GM To Fire 15% Of Salaried Workers, Close 7 Plants

Monday, November 26, 2018
By Paul Martin

by Tyler Durden
ZeroHedge.com
Mon, 11/26/2018

Update II: The cutbacks announced by GM Monday morning were more severe than most analysts expected – and were certainly steeper than leaked reports published late Sunday and early Monday had suggested.

After GM shares were halted pending news following a 2%+ jump after the open, Barra revealed that the company would shutter 7 plants (5 in North America and 2 international) after 2019, fire 15% of its salaried workforce and shift hiring priorities to more tech workers in a cost-cutting drive intended to save the company some $6 billion by the end of 2020 ($4.5 billion will come from cost savings, $1.5 billion from lower capital spending). As GM seeks more workers with “different skills”, it also plans to shift its investment focus toward electric and autonomous vehicles.

Canadian Prime Minister Justin Trudeau has expressed “deep disappointment” at GM’s decision to close its plant in Oshawa, Ontario. He reportedly spoke with Barra over the weekend.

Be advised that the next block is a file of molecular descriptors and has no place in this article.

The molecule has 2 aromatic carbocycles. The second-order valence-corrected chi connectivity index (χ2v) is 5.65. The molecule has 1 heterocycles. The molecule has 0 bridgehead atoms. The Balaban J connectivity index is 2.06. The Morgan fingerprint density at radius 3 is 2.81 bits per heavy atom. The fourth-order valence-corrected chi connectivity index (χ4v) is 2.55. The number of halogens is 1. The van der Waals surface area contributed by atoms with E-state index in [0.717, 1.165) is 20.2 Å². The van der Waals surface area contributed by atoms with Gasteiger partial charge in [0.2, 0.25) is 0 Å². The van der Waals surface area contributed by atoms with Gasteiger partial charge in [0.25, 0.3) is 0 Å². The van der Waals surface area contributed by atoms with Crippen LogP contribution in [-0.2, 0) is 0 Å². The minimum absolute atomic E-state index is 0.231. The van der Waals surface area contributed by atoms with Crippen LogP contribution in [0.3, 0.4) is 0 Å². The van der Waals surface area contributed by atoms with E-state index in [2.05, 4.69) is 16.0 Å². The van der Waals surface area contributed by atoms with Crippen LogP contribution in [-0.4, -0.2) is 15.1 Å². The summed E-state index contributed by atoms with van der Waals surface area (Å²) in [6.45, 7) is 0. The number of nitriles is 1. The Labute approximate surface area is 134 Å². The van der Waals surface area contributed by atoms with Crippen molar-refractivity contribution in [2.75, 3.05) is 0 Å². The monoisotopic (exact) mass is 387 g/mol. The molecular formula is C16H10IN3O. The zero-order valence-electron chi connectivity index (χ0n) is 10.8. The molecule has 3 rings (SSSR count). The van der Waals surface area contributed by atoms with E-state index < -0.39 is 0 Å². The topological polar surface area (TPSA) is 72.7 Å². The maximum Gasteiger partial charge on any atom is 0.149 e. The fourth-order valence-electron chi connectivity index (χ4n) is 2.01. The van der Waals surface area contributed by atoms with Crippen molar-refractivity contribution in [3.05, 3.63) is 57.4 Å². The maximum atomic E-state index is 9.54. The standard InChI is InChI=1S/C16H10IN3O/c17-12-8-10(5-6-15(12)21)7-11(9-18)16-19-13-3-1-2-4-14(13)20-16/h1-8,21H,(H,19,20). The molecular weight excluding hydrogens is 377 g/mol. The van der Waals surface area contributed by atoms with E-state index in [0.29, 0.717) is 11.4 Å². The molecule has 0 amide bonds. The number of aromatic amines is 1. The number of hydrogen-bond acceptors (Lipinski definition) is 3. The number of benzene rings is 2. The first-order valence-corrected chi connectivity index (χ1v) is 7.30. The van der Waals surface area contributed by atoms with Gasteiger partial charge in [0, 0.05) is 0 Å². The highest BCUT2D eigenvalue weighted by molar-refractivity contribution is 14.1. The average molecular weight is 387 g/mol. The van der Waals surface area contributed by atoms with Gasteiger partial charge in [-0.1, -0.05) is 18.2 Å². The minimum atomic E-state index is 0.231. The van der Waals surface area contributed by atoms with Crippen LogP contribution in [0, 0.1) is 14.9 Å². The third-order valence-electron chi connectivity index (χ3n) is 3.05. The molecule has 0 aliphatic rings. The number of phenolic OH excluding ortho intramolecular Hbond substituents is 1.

The company’s shares ripped higher after the trading halt ended, climbing 7.6% in their strongest one-day jump since Oct. 31, when the company announced some of its cost cutting plans and said it expected EPS for 2018 toward the high end of its guidance.

Here’s a quick rundown of the closures:

1. Oshawa Assembly in Oshawa, Ontario, Canada.
2. Detroit-Hamtramck Assembly in Detroit.
3. Lordstown Assembly in Warren, Ohio.
4. Baltimore Operations in White Marsh, Maryland.
5. Warren Transmission Operations in Warren, Michigan.
6/7. In addition to the previously announced closure of the assembly plant in Gunsan, Korea, GM will cease the operations of two additional plants outside North America by the end of 2019.

Barra said the cutbacks are a response to sagging car sales in domestic and international markets (sedan sales have floundered while pickup truck sales remain robust) and the impact of Trump’s trade war. The steel tariffs alone have already cost GM some $1 billion this year, the company said.

“We are taking this action now while the company and the economy are strong to keep ahead of changing market conditions,” Barra said during a conference call with reporters.

The Rest…HERE

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